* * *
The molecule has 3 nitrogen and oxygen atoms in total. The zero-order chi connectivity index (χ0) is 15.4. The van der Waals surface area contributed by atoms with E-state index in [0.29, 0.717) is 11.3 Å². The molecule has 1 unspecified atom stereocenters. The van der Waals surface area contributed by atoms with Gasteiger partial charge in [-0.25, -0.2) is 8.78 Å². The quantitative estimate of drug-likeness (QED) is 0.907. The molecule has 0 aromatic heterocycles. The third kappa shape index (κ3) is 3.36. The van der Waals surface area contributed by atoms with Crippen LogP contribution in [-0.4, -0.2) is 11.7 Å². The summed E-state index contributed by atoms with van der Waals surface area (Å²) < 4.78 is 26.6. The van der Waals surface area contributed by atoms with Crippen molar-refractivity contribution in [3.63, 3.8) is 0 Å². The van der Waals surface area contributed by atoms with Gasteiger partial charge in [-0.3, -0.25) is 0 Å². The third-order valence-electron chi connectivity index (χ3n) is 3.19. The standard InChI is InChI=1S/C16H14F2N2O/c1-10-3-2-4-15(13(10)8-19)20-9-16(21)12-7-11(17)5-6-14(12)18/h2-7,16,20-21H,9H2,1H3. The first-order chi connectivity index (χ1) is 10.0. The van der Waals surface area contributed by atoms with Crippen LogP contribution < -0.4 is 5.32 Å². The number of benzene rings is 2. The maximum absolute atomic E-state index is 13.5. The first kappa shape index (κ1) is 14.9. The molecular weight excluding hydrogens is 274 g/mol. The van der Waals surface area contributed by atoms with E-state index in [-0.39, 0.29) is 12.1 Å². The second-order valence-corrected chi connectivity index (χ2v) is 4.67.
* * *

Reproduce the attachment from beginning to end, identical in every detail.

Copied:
The molecule has 3 nitrogen and oxygen atoms in total. The zero-order chi connectivity index (χ0) is 15.4. The van der Waals surface area contributed by atoms with E-state index in [0.29, 0.717) is 11.3 Å². The molecule has 1 unspecified atom stereocenters. The van der Waals surface area contributed by atoms with Gasteiger partial charge in [-0.25, -0.2) is 8.78 Å². The quantitative estimate of drug-likeness (QED) is 0.907. The molecule has 0 aromatic heterocycles. The third kappa shape index (κ3) is 3.36. The van der Waals surface area contributed by atoms with Crippen LogP contribution in [-0.4, -0.2) is 11.7 Å². The summed E-state index contributed by atoms with van der Waals surface area (Å²) < 4.78 is 26.6. The van der Waals surface area contributed by atoms with Crippen molar-refractivity contribution in [3.63, 3.8) is 0 Å². The van der Waals surface area contributed by atoms with Gasteiger partial charge in [-0.3, -0.25) is 0 Å². The third-order valence-electron chi connectivity index (χ3n) is 3.19. The standard InChI is InChI=1S/C16H14F2N2O/c1-10-3-2-4-15(13(10)8-19)20-9-16(21)12-7-11(17)5-6-14(12)18/h2-7,16,20-21H,9H2,1H3. The first-order chi connectivity index (χ1) is 10.0. The van der Waals surface area contributed by atoms with Crippen LogP contribution < -0.4 is 5.32 Å². The number of benzene rings is 2. The maximum absolute atomic E-state index is 13.5. The first kappa shape index (κ1) is 14.9. The molecular weight excluding hydrogens is 274 g/mol. The van der Waals surface area contributed by atoms with E-state index in [-0.39, 0.29) is 12.1 Å². The second-order valence-corrected chi connectivity index (χ2v) is 4.67.